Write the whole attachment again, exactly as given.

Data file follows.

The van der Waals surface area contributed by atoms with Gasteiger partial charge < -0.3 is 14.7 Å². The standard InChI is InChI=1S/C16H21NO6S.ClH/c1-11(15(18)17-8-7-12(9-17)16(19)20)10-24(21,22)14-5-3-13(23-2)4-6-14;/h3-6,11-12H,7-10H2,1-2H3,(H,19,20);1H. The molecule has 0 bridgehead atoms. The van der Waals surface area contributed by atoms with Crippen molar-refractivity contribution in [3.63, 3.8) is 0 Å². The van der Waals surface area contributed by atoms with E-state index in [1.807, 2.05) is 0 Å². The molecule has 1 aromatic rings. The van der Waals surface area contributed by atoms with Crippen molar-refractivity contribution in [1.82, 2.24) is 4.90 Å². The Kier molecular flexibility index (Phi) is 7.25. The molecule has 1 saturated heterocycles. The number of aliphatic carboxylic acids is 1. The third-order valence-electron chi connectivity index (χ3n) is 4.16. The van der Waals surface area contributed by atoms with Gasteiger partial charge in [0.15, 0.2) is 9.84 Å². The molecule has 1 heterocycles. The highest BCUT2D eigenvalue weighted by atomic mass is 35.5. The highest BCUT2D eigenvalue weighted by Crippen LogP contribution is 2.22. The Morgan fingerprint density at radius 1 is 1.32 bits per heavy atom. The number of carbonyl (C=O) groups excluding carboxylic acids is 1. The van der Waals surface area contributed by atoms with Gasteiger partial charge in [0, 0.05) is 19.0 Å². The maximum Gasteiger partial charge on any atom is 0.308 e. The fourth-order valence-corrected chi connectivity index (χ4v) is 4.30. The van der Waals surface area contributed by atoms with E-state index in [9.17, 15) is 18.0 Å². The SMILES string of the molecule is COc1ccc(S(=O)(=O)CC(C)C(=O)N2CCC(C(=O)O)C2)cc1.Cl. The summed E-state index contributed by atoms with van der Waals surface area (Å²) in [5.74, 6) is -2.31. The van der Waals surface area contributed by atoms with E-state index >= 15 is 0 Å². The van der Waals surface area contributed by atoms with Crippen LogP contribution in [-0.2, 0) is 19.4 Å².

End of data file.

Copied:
The van der Waals surface area contributed by atoms with Gasteiger partial charge < -0.3 is 14.7 Å². The standard InChI is InChI=1S/C16H21NO6S.ClH/c1-11(15(18)17-8-7-12(9-17)16(19)20)10-24(21,22)14-5-3-13(23-2)4-6-14;/h3-6,11-12H,7-10H2,1-2H3,(H,19,20);1H. The molecule has 0 bridgehead atoms. The van der Waals surface area contributed by atoms with Crippen molar-refractivity contribution in [3.63, 3.8) is 0 Å². The van der Waals surface area contributed by atoms with E-state index in [1.807, 2.05) is 0 Å². The molecule has 1 aromatic rings. The van der Waals surface area contributed by atoms with Crippen molar-refractivity contribution in [1.82, 2.24) is 4.90 Å². The Kier molecular flexibility index (Phi) is 7.25. The molecule has 1 saturated heterocycles. The number of aliphatic carboxylic acids is 1. The third-order valence-electron chi connectivity index (χ3n) is 4.16. The van der Waals surface area contributed by atoms with Gasteiger partial charge in [0.15, 0.2) is 9.84 Å². The molecule has 1 heterocycles. The highest BCUT2D eigenvalue weighted by atomic mass is 35.5. The highest BCUT2D eigenvalue weighted by Crippen LogP contribution is 2.22. The Morgan fingerprint density at radius 1 is 1.32 bits per heavy atom. The number of carbonyl (C=O) groups excluding carboxylic acids is 1. The van der Waals surface area contributed by atoms with Gasteiger partial charge in [0, 0.05) is 19.0 Å². The maximum Gasteiger partial charge on any atom is 0.308 e. The fourth-order valence-corrected chi connectivity index (χ4v) is 4.30. The van der Waals surface area contributed by atoms with E-state index in [9.17, 15) is 18.0 Å². The SMILES string of the molecule is COc1ccc(S(=O)(=O)CC(C)C(=O)N2CCC(C(=O)O)C2)cc1.Cl. The summed E-state index contributed by atoms with van der Waals surface area (Å²) in [5.74, 6) is -2.31. The van der Waals surface area contributed by atoms with E-state index >= 15 is 0 Å². The van der Waals surface area contributed by atoms with Crippen LogP contribution in [-0.2, 0) is 19.4 Å².